Whilst many of us have been preparing for our South Wales Three Peaks club challenge next week, a recent spate of reports has been extolling the benefits of a ‘new’ wonder drug: Exercise. 

If ever you’re tempted to stay indoors, to put your feet up rather than get out into the elements, remember the overwhelming scientific and observational evidence that tells you how beneficial exercise is for your body and soul.  Here’s the latest findings, all published over the last few weeks.

Helping keep the immune system strong
A study following fit older cyclists suggests that keeping highly physically active can greatly reduce the gradual age related decline of our immune system.

The study assessed the immune profiles of adults aged 55–79 who had cycled actively for much of their lives and compared it with similar aged and young adults who had not been involved in regular exercise.  It showed the active group had a whole range of immune benefits including the number of T-cells (help the immune system respond to new infections) which was the same as adults still in their 20s.

Prof Janet Lord, a co-author, said “The immune system declines by about 2-3 per cent a year from our 20s, which is why older people are more susceptible to infections, conditions like rheumatoid arthritis and, potentially, cancer.  Because the cyclists have the immune system of a 20-year-old rather than a 70- or 80-year-old, it means they have added protection against all these issues.”

Their conclusion is that maintaining any type of physical activity into middle and old age protects against many aspects of immune ageing, which are in large part lifestyle driven.

Reducing the risk of heart failure
Walking for at least 40 minutes several times per week at an average to fast pace is associated with around 25 percent drop in the risk of heart failure among post-menopausal women, a study at Brown University in the US has found. The benefit appears to be consistent regardless of a woman's body weight or whether she engages in other forms of exercise besides walking.

The research tracked 89,000 post-menopausal women over the age of 50 for ten years. Signficantly walking frequency, duration and speed each seemed to contribute about equally to the overall benefit. Women who walked at least twice a week had a 20 to 25 percent lower risk of heart failure than those who walked less frequently. Those who walked for 40 minutes or more at a time had a 21 to 25 percent lower risk than those taking shorter walks. Women walking at an average or fast pace showed a 26 and 38 percent lower risk of heart failure, respectively, compared with women who walked at a casual pace.

Cutting the risk of dementia
A Swedish study into women’s health concluded that high cardiovascular fitness in midlife is associated with decreased risk of dementia. Further, that improving cardiovascular fitness in middle age might help delay or prevent the condition.

The long running study was of 191 middle aged Swedish women who took a one-off fitness test in 1969 and were assessed for dementia 6 times over the following 4 decades. The study found those with the highest fitness levels were much less likely to develop dementia than less fit women, and that if they did, they were on average 10 years older at age of diagnosis.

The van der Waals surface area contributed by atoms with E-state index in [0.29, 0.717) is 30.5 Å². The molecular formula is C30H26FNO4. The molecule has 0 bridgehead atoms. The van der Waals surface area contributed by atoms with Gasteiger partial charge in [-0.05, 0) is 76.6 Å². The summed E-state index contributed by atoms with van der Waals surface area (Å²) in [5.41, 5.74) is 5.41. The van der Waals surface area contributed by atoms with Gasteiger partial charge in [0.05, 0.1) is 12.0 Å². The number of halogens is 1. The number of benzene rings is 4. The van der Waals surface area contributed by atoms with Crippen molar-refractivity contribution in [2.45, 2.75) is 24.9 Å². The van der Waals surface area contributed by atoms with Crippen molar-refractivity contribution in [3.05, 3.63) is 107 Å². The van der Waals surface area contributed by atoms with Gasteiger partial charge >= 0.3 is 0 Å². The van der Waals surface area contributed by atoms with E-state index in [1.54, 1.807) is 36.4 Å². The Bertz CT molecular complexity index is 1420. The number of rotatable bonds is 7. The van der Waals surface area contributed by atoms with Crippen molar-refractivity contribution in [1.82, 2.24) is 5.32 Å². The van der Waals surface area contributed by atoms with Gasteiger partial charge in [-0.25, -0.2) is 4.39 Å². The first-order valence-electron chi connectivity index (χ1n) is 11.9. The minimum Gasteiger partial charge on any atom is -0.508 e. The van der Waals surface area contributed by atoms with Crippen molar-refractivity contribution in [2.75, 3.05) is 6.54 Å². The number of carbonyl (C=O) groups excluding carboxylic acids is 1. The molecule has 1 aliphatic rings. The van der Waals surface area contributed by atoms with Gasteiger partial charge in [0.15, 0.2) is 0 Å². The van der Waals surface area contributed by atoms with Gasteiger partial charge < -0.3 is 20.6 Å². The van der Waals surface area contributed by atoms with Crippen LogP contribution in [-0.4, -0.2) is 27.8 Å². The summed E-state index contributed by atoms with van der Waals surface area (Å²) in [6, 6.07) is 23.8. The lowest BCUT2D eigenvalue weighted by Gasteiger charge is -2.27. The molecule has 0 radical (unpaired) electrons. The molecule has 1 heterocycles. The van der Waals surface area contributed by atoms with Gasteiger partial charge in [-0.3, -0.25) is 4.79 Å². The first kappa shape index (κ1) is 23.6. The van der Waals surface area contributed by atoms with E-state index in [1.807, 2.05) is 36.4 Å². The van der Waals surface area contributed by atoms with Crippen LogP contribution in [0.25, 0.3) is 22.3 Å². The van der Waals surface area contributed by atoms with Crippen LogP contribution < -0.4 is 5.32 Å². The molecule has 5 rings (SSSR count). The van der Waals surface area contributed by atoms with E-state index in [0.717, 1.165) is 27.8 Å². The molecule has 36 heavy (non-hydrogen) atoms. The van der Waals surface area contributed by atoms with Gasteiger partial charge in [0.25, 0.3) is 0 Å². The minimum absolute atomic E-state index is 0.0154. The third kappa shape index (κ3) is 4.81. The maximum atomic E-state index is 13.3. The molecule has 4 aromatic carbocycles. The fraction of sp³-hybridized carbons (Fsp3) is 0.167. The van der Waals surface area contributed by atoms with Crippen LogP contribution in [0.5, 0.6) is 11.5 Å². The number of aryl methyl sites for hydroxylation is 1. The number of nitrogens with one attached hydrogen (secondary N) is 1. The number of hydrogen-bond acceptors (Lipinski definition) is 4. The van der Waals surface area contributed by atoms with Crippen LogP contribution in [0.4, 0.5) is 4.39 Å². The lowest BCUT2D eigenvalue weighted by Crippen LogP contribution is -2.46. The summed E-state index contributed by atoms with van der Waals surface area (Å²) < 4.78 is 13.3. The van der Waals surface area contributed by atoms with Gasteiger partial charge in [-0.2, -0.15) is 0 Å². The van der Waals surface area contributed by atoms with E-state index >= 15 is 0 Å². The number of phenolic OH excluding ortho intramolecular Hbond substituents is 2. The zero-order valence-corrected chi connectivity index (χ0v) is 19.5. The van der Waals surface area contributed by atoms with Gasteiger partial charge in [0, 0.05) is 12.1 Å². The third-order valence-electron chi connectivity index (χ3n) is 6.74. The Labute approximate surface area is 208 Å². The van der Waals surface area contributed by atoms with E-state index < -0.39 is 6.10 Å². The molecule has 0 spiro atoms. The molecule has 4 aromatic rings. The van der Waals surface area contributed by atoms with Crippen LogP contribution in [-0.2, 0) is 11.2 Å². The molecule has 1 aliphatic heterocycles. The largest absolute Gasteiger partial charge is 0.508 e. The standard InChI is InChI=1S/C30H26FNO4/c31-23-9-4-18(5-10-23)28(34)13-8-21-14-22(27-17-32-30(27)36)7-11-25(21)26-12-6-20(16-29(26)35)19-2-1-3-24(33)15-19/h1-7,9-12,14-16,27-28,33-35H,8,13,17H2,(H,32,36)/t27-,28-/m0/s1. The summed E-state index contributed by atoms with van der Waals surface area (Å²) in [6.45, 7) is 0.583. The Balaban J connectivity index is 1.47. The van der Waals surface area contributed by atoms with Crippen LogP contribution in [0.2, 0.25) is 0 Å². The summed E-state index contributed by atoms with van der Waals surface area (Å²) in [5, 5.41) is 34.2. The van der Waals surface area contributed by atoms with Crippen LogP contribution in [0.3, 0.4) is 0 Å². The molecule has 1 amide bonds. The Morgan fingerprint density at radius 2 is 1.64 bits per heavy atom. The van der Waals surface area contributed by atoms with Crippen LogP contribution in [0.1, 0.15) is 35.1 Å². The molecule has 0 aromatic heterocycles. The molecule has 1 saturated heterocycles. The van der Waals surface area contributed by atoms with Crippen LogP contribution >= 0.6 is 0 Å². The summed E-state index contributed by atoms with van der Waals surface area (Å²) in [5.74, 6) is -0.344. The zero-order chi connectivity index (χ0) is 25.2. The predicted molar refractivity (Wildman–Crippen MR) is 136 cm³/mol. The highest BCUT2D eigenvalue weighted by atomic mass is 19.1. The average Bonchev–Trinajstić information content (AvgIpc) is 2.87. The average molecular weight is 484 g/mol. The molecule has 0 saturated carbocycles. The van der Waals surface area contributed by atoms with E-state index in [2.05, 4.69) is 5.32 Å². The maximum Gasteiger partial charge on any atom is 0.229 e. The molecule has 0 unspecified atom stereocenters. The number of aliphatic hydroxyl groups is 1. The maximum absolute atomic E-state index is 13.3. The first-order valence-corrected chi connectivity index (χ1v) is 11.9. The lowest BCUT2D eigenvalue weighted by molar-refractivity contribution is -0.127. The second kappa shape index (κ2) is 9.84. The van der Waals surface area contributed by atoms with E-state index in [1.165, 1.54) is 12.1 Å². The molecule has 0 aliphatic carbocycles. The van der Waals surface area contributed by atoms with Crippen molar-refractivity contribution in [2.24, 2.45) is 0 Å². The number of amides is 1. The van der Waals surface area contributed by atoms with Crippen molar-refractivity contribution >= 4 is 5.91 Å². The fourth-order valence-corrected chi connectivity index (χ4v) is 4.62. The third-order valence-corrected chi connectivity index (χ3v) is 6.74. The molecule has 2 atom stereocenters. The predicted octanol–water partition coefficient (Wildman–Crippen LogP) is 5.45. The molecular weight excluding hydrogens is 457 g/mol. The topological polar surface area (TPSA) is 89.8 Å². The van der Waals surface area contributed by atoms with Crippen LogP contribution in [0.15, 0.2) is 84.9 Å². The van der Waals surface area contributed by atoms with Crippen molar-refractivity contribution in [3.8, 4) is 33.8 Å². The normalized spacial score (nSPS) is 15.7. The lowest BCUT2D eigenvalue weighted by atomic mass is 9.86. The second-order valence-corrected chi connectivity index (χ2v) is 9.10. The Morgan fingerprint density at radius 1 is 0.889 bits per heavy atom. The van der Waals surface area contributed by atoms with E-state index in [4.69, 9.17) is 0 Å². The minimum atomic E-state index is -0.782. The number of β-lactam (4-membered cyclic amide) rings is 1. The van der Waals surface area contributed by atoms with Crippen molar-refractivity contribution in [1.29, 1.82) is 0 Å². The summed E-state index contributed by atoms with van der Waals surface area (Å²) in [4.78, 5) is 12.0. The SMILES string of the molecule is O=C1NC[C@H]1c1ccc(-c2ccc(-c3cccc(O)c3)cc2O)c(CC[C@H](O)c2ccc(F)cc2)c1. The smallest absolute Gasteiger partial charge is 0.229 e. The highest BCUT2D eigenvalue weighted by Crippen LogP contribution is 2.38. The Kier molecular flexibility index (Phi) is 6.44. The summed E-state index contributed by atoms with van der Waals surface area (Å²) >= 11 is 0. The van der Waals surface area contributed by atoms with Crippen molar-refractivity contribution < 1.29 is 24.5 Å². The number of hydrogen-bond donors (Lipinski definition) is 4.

Although the study was small and did not take factors such as genetics into account, it adds to evidence linking physical fitness with better mental health in later life.

Mental health
Although not a scientific research study, the article by Jake Tyler on the importance of walking for his mental health is both compelling and uplifting.  This time last year he was plagued by anxiety, depression and suicidal thoughts and feared he would never recover. But then something twigged:

“I’d started working on my physical fitness, and whenever I’d spend time outdoors I realised the positive impact that being immersed in nature was giving me. Which got me thinking: if something as simple as taking a walk and encountering the natural beauty of this country can make me feel so much better, why don’t more people do this? So I decided to do something about it."

This was the start of a 3,000 mile walk spanning the length and bredth of the British Isles and an awareness of some powerful benefits of walking.  Read his article here.

Conclusion?
I'm sure that none of the above will surprise you, but each time I read a new article or piece of research I am reminded of my good fortune in finding Nordic walking.  Not only is it an exerise that I absolutely love and which gives me a powerful whole body workout, but through our club it creates opportunties to explore more of the stunning countryside around Bristol and further afield. 

In the last few weeks, besides my regular walks, I have snowshoed in the stunning Catalan Pyrenees, spent three happy hours walking from the Clifton Downs across the stunning Avon Gorge into Leigh Woods and back and followed a section of the ancient Cotwold Way trail past long barrows and iron-age forts.  All with other members of our club.  Whilst I've been doing this some of you have been walking in the Forest of Dean and exploring mine shafts. 

Next weekend I will be challenging my fitness with some of you on the Gold route of the South Wales Three Peaks, attempting to walk twenty miles and scale Sugar Loaf, Blorenge and Skirrid in a day.  Then a couple of weeks later it's off to Girona with another group of Bristol Nordic Walkers for what promises to be a fabulous long weekend of walking in forests and along the coast, plus a bit of culture too.

So much to do, see and enjoy.  Plus all those amazing mind, body and health benefits that we're constantly told about.

No wonder so many of us love Nordic walking!

Vicky

 

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